Our debate centred around if electronic prescriptions have any value if they are not downloaded.
Electronic prescribing is one of the major planks of the National Programme for IT and the government's drive for a high-tech, 21st-century electronic NHS.
Proponents of the system will likely boast that more than 9.5 million electronic prescriptions were generated in England during 2006. An amazing number which, you will agree, points to the imminent end of paper prescribing, with related green benefits. Or does it?
The thing is that those millions of scrips are adding up to one very quiet falling tree, because only 1.4 per cent of them were downloaded and barely 1 per cent dispensed.
Part of the problem is that although many GPs had the facility to generate the e-scrips, pharmacies did not have the technology to receive them - rather like inventing Morse code and not sharing the key. By mid-2007, only 42 per cent of pharmacies have the software to deal with these scrips.
So all that 9.5 million figure tells us is that GPs have proved capable of making an extra mouse click in the prescribing process and that is hardly a surprise.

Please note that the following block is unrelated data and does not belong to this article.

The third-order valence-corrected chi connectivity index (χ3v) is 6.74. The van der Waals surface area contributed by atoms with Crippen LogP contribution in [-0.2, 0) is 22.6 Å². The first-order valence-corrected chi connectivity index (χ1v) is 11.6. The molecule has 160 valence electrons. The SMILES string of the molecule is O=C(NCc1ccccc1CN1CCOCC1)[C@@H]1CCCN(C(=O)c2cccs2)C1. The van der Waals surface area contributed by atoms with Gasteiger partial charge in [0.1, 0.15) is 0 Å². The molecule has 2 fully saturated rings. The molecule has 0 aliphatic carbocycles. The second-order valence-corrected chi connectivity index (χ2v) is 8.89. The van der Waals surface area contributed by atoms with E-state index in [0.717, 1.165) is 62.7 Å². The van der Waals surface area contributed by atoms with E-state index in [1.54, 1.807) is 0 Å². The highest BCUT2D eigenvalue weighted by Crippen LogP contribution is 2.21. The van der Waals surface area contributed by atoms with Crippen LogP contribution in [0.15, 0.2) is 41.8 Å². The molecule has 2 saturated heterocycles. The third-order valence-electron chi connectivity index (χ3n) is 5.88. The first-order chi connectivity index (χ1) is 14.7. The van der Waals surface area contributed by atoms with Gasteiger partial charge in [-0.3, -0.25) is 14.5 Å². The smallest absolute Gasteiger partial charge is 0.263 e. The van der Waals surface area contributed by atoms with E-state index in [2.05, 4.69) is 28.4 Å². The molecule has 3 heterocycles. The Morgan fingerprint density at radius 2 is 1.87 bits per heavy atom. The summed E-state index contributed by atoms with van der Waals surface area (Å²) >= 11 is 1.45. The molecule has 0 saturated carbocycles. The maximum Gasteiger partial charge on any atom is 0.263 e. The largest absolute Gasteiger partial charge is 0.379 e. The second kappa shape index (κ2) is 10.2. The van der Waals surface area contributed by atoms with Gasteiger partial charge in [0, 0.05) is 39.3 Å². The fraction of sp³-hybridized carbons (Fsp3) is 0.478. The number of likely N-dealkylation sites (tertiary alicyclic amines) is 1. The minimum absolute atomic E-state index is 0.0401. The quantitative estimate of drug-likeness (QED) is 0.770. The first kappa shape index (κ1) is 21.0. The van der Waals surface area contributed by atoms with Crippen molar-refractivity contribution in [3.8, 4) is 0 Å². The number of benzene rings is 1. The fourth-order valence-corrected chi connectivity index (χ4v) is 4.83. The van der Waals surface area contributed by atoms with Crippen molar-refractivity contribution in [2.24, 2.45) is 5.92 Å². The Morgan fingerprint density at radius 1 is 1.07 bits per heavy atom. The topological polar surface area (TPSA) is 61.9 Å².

This approach to e-prescribing illustrates much that is wrong with the DoH's grand plans in general. Headline figures serve to promote an agenda - e-scrips, use of choice software, numbers of doctors - without a context to reveal their real worth.
Also the government seems set on measuring the wrong thing. We know how many referrals are made through Choose and Book not what difference it makes to patients' experience of care. We know about the quantities of e-scrips, not whether patients will accept or trust them and whether it will make the prescribing process more efficient.
Unless there is a functional system to test we will never know that answer, and surely that is the only real question to ponder.